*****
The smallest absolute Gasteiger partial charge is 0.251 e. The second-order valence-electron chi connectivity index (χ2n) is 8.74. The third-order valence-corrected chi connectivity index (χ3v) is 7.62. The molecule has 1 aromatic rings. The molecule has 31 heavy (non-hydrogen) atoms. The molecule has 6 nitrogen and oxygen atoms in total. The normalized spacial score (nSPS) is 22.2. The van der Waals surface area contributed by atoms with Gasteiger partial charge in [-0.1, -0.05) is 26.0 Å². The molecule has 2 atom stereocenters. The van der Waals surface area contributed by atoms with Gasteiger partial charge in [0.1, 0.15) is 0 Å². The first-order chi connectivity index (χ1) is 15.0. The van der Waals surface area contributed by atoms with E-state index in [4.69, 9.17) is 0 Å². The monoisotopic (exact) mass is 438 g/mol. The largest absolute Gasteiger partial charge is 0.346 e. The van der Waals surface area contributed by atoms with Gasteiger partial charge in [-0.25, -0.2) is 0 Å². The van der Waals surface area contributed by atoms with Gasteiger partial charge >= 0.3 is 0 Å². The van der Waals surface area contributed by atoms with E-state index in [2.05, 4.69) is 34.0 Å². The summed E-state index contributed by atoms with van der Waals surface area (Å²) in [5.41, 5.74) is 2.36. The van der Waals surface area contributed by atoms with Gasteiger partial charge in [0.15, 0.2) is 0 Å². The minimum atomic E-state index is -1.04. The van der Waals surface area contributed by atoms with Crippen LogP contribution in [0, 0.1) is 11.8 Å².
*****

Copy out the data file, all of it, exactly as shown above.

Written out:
The smallest absolute Gasteiger partial charge is 0.251 e. The second-order valence-electron chi connectivity index (χ2n) is 8.74. The third-order valence-corrected chi connectivity index (χ3v) is 7.62. The molecule has 1 aromatic rings. The molecule has 31 heavy (non-hydrogen) atoms. The molecule has 6 nitrogen and oxygen atoms in total. The normalized spacial score (nSPS) is 22.2. The van der Waals surface area contributed by atoms with Gasteiger partial charge in [-0.1, -0.05) is 26.0 Å². The molecule has 2 atom stereocenters. The van der Waals surface area contributed by atoms with Gasteiger partial charge in [0.1, 0.15) is 0 Å². The first-order chi connectivity index (χ1) is 15.0. The van der Waals surface area contributed by atoms with E-state index in [4.69, 9.17) is 0 Å². The monoisotopic (exact) mass is 438 g/mol. The largest absolute Gasteiger partial charge is 0.346 e. The van der Waals surface area contributed by atoms with Gasteiger partial charge in [-0.25, -0.2) is 0 Å². The van der Waals surface area contributed by atoms with Gasteiger partial charge >= 0.3 is 0 Å². The van der Waals surface area contributed by atoms with E-state index in [2.05, 4.69) is 34.0 Å². The summed E-state index contributed by atoms with van der Waals surface area (Å²) in [5.41, 5.74) is 2.36. The van der Waals surface area contributed by atoms with Gasteiger partial charge in [0.15, 0.2) is 0 Å². The minimum atomic E-state index is -1.04. The van der Waals surface area contributed by atoms with Crippen LogP contribution in [0, 0.1) is 11.8 Å².